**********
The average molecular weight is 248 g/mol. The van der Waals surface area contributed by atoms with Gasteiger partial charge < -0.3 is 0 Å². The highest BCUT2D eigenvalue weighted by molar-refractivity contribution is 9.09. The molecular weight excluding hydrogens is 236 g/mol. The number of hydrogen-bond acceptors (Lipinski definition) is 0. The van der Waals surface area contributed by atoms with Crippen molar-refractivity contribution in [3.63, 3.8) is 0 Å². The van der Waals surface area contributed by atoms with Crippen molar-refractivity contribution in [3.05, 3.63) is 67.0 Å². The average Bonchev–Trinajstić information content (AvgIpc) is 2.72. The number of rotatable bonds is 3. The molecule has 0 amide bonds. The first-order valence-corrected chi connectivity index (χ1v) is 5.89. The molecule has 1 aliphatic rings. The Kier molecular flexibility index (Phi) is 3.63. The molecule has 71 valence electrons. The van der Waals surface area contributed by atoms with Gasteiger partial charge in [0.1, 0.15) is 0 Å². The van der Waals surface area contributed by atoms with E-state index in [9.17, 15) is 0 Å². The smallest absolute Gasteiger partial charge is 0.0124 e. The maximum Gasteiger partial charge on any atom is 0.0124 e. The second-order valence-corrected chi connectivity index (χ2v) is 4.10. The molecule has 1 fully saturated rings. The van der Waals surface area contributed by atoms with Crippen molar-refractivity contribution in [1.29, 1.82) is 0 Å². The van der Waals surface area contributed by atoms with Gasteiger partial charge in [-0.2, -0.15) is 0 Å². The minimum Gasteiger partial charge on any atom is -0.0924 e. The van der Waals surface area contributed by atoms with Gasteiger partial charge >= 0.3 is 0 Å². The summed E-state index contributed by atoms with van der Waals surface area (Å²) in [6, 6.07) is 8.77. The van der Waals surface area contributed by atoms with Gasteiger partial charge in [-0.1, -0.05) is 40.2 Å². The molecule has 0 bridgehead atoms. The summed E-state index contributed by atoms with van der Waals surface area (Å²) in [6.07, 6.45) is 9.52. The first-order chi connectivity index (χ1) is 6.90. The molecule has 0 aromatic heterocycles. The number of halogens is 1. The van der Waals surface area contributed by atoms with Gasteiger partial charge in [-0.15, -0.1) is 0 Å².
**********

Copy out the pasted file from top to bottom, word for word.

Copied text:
The average molecular weight is 248 g/mol. The van der Waals surface area contributed by atoms with Gasteiger partial charge < -0.3 is 0 Å². The highest BCUT2D eigenvalue weighted by molar-refractivity contribution is 9.09. The molecular weight excluding hydrogens is 236 g/mol. The number of hydrogen-bond acceptors (Lipinski definition) is 0. The van der Waals surface area contributed by atoms with Crippen molar-refractivity contribution in [3.63, 3.8) is 0 Å². The van der Waals surface area contributed by atoms with Crippen molar-refractivity contribution in [3.05, 3.63) is 67.0 Å². The average Bonchev–Trinajstić information content (AvgIpc) is 2.72. The number of rotatable bonds is 3. The molecule has 0 amide bonds. The first-order valence-corrected chi connectivity index (χ1v) is 5.89. The molecule has 1 aliphatic rings. The Kier molecular flexibility index (Phi) is 3.63. The molecule has 71 valence electrons. The van der Waals surface area contributed by atoms with Gasteiger partial charge in [0.1, 0.15) is 0 Å². The van der Waals surface area contributed by atoms with E-state index in [9.17, 15) is 0 Å². The smallest absolute Gasteiger partial charge is 0.0124 e. The maximum Gasteiger partial charge on any atom is 0.0124 e. The second-order valence-corrected chi connectivity index (χ2v) is 4.10. The molecule has 1 fully saturated rings. The van der Waals surface area contributed by atoms with Crippen molar-refractivity contribution in [1.29, 1.82) is 0 Å². The van der Waals surface area contributed by atoms with Gasteiger partial charge in [-0.2, -0.15) is 0 Å². The minimum Gasteiger partial charge on any atom is -0.0924 e. The van der Waals surface area contributed by atoms with Gasteiger partial charge >= 0.3 is 0 Å². The summed E-state index contributed by atoms with van der Waals surface area (Å²) in [6, 6.07) is 8.77. The van der Waals surface area contributed by atoms with Gasteiger partial charge in [-0.1, -0.05) is 40.2 Å². The molecule has 0 bridgehead atoms. The summed E-state index contributed by atoms with van der Waals surface area (Å²) in [6.07, 6.45) is 9.52. The first-order chi connectivity index (χ1) is 6.90. The molecule has 0 aromatic heterocycles. The number of halogens is 1. The van der Waals surface area contributed by atoms with Gasteiger partial charge in [-0.15, -0.1) is 0 Å².